8/23/2006

Navajo Nation talk business without Fidel

Aug 23, 2006 — By Marc Frank

HAVANA (Reuters) - The highest-level U.S. delegation to visit Cuba since Fidel Castro handed over power left the island on Wednesday with a historic deal on trade between the communist country and a Navajo agribusiness but no message for Washington.

New Mexico Rep. Tom Udall, a Democrat, said his delegation had met neither the ailing Cuban leader nor acting President Raul Castro, Fidel Castro's younger brother.

"If they had wanted to talk I would have been willing to do it," said Udall, when asked if he carried any messages back to the Bush administration.

"I spent my time on cultural and trade issues," added Udall, who was accompanied by New Mexico state's Secretary of Agriculture Miley Gonzalez and a group of businessmen.

Udall's group will be going home with a contract for the Navajo Nation to sell farm products grown by its Navajo Agricultural Products Industry, which cultivates some 68,000 acres in New Mexico.

"We signed a letter of intent between the Navajo Nation and Cuba to sell beans, corn, wheat and other products," Gonzalez said.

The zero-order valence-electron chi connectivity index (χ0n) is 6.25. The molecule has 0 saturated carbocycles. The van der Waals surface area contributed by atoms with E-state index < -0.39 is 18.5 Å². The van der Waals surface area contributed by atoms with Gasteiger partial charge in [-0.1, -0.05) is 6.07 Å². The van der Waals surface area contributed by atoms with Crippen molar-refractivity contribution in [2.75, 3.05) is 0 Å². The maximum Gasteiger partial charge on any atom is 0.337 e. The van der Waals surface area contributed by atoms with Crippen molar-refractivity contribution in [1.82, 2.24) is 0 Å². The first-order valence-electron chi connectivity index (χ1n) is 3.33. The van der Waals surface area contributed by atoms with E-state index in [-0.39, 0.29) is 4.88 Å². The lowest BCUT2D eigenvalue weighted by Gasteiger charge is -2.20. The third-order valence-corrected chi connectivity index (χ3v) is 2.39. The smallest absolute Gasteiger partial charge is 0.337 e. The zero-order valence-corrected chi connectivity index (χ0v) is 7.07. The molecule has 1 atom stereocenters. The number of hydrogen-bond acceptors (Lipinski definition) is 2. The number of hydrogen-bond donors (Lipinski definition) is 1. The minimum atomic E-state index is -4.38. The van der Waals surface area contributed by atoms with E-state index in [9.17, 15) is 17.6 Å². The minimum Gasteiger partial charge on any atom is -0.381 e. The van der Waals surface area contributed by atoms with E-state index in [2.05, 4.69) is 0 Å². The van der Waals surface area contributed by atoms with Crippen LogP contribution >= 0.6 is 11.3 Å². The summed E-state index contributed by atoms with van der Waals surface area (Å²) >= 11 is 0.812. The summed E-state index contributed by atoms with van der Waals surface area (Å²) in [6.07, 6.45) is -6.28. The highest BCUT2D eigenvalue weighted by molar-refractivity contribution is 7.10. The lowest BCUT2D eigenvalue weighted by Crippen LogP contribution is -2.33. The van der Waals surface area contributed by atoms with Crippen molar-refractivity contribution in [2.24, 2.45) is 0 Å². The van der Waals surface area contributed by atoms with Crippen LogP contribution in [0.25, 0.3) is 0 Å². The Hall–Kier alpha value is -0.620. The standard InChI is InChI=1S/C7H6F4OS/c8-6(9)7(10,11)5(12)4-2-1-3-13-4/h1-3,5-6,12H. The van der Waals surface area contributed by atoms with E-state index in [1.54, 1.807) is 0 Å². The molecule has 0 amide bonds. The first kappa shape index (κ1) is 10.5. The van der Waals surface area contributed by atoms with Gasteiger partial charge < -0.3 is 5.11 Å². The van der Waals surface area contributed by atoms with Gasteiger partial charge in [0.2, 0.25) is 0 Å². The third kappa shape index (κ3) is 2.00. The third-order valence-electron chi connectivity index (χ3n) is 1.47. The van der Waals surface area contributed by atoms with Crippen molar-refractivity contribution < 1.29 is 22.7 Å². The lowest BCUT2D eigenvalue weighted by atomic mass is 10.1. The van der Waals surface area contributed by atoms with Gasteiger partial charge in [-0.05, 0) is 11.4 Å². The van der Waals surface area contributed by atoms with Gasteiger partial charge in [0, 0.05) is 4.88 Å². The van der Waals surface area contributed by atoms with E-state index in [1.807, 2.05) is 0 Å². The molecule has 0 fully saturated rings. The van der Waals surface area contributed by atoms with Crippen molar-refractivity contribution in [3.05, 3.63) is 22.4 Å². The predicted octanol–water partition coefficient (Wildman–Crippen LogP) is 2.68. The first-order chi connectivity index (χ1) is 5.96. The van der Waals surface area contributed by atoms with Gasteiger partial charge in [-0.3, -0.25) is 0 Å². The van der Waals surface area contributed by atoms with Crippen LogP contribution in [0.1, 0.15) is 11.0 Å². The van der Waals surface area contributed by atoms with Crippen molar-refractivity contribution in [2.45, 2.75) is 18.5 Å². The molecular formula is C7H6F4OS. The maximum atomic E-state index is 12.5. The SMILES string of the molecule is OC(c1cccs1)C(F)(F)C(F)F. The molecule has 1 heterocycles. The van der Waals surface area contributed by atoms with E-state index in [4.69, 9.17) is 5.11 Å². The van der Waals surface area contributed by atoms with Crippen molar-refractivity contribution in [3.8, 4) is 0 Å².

"I think this is historic in terms of a Native American tribe and Cuba signing an agreement," Udall added, saying there was a great deal of empathy between tribal and Cuban representatives.

Tsosie Lewis, general manager of Navajo Agricultural Products Industry, said his business would now have to study the various U.S. regulations on doing business with Cuba.

"We sell millions of tons of beans to Mexico, but this will be much more complicated because of the red tape," Lewis said.

The trade embargo has exceptions for agricultural goods paid for in cash and Cuba has purchased more than $1 billion in U.S. food since 2002, mainly corn, wheat, rice, chicken and soy products.

Fidel Castro often meets with visiting U.S. lawmakers and their agriculture delegations trying to sell food and has always shown an interest in Native Americans, but did not meet with this group.

Castro temporarily handed over the reins of power to his brother on July 31 after undergoing emergency surgery to stop intestinal bleeding attributed by the Cuban authorities to his workaholic pace.

The Bush administration, which has labeled the hand-over of power from one Castro brother to another as an unacceptable "dynastic succession," has in recent years tightened enforcement of a more than four-decade-old trade embargo on Cuba.

It has also stepped up pressure for a transition to multi-party democracy since Fidel Castro temporarily stepped aside.

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